Navigating Through the Technology Landscape of the Construction Sector
By Jon Witty, VP & GM, Sage Construction and Real Estate
Most construction companies don’t roll out the red carpet when it comes to making big investments in information technology. In fact most construction companies will invest in almost anything else, especially if it can be charged to a job. The construction industry traditionally spends less on IT as a percent of revenue than most other industries. Contractors thrive on building things, and the challenge is making the connection between smart IT investments and building the business! It’s no longer uncommon to see a backhoe driver checking drawings on an iPad or a project team working with sophisticated 3-D electronic building models so contractors’ will embrace technology once they see the practical value. For CIOs in construction companies, the goal is to show how technology expenditures will enable the quickest and largest return for their company, drive productivity and create competitive advantage. There are three big trends that CIO’s need to address: mobility, collaboration and data insight.
Mobilizing the Field
The downturn in the industry drove a tipping point in the adoption of mobile technology. This was the result of having to do work outside of the company’s immediate geographic area. This has continued and now while every construction company knows that money is made and lost in the field, there is a way to harness devices and software to help field management make better decisions and increase productivity.
So it’s not surprising to see that this year alone, 45 percent of contractors plan to increase their use of tablets, and 38 percent plan to increase their use of smartphones on the job, according to the Sage 2014 construction IT survey. Cloud-based applications for these mobile devices are also on the rise. According to the research, the top planned uses of cloud-based mobile applications include:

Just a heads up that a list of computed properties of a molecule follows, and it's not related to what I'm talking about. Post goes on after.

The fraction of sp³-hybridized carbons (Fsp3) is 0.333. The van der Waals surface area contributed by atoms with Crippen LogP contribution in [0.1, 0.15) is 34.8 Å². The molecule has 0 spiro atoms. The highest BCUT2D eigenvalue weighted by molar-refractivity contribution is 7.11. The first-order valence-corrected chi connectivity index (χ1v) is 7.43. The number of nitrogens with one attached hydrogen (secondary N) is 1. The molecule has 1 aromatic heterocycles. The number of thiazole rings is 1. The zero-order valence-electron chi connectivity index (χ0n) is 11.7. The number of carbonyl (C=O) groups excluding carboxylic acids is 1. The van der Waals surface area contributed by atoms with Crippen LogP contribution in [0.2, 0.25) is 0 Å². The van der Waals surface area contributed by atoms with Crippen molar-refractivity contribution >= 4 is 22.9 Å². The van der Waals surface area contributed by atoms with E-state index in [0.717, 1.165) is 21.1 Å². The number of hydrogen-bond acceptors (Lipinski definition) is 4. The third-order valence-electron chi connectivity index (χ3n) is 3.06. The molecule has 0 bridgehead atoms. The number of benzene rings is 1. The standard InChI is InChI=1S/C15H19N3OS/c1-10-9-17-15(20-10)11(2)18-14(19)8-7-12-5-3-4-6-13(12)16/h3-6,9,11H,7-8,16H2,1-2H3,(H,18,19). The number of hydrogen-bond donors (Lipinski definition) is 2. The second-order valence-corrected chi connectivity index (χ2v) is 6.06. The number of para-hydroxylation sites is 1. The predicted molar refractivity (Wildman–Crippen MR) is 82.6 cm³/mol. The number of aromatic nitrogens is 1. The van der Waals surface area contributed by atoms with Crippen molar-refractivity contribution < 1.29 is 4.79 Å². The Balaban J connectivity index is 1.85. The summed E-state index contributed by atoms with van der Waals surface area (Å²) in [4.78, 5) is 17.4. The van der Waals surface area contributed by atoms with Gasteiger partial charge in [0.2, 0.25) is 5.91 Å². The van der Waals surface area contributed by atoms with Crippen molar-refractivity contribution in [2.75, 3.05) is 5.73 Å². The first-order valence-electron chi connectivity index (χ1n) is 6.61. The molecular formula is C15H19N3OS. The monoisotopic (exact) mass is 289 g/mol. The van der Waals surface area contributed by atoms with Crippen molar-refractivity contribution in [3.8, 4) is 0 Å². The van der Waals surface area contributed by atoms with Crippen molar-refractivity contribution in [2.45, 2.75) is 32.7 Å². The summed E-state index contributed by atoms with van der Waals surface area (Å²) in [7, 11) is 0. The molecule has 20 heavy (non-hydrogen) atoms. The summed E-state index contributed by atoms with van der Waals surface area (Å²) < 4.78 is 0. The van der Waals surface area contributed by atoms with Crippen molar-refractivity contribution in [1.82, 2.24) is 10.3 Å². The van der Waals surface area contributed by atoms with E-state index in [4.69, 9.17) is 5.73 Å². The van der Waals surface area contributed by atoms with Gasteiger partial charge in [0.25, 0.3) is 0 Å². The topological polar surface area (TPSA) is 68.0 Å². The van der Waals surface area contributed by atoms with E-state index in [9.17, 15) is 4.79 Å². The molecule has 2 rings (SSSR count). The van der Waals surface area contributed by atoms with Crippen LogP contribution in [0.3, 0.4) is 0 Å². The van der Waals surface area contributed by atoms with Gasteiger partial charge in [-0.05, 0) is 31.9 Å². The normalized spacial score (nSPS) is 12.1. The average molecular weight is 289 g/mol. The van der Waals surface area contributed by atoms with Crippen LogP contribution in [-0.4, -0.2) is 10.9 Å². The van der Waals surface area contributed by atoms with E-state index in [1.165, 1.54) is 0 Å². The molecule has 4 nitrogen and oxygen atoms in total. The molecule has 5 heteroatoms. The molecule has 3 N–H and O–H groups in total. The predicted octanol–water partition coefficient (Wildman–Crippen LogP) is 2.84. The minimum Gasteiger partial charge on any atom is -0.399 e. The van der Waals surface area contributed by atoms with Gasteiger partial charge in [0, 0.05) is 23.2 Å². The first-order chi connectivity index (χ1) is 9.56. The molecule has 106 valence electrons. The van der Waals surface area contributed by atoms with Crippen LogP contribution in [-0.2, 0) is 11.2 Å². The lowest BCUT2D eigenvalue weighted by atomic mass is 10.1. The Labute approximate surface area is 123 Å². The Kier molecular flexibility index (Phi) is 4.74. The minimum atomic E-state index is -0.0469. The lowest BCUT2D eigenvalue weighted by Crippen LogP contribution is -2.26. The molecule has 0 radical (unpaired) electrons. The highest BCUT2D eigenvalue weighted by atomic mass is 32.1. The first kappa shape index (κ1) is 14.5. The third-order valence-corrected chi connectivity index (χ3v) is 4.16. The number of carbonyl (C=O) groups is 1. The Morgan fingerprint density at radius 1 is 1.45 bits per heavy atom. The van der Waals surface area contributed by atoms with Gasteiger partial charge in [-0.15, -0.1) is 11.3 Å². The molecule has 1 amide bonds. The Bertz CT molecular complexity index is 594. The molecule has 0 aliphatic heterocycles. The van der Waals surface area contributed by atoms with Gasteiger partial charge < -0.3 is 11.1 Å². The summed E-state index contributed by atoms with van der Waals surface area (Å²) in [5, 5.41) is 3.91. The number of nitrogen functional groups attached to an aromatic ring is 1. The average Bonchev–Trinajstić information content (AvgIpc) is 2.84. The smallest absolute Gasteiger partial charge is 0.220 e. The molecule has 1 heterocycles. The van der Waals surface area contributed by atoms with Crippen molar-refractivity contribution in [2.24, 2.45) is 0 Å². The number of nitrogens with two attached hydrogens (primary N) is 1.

• Sharing drawings, photos, schedules, and documents
• Accessing customer and project information
• Accessing job cost and project reports
• Filing daily field reports
• Time and capture approval
The CIO’s challenge with mobility is to integrate technology that is both cost effective and enables better insight and collaboration. Software-as-a-Service applications plug into your current systems offering new capabilities to your field team so that they can access information anytime and anywhere.
The key to success will be making Big Data easily accessible and cost-effective for most contractors
The Convergence of Collaboration
Just one construction project requires hundreds of individuals from many different companies to complete thousands of tasks on time and on budget. Cloud-based mobile applications enable collaboration by allowing the most up-to-date information to securely flow between all authorized members of the building team. The challenge is that with many different software providers, most of the systems lack interoperability; the software systems don’t “talk” with each other.